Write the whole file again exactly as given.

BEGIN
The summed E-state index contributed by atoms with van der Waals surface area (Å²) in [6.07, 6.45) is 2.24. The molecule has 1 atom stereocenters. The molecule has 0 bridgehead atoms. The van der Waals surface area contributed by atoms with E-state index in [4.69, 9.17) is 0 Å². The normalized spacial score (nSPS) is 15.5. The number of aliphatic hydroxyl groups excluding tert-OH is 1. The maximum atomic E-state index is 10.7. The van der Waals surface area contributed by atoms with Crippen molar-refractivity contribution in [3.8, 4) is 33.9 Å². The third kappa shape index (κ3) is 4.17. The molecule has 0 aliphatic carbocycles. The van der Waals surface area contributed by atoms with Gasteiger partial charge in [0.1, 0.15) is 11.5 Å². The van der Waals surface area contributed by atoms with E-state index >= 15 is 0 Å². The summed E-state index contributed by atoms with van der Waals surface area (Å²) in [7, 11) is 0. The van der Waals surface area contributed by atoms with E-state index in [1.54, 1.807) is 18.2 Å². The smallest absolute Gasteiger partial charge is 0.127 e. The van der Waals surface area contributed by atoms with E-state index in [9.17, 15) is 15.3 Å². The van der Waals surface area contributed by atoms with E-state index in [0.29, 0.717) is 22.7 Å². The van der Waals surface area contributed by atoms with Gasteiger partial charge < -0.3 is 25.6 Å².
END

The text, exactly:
The summed E-state index contributed by atoms with van der Waals surface area (Å²) in [6.07, 6.45) is 2.24. The molecule has 1 atom stereocenters. The molecule has 0 bridgehead atoms. The van der Waals surface area contributed by atoms with E-state index in [4.69, 9.17) is 0 Å². The normalized spacial score (nSPS) is 15.5. The number of aliphatic hydroxyl groups excluding tert-OH is 1. The maximum atomic E-state index is 10.7. The van der Waals surface area contributed by atoms with Crippen molar-refractivity contribution in [3.8, 4) is 33.9 Å². The third kappa shape index (κ3) is 4.17. The molecule has 0 aliphatic carbocycles. The van der Waals surface area contributed by atoms with Gasteiger partial charge in [0.1, 0.15) is 11.5 Å². The van der Waals surface area contributed by atoms with E-state index >= 15 is 0 Å². The summed E-state index contributed by atoms with van der Waals surface area (Å²) in [7, 11) is 0. The van der Waals surface area contributed by atoms with E-state index in [1.54, 1.807) is 18.2 Å². The smallest absolute Gasteiger partial charge is 0.127 e. The van der Waals surface area contributed by atoms with E-state index in [9.17, 15) is 15.3 Å². The van der Waals surface area contributed by atoms with E-state index in [0.29, 0.717) is 22.7 Å². The van der Waals surface area contributed by atoms with Gasteiger partial charge < -0.3 is 25.6 Å².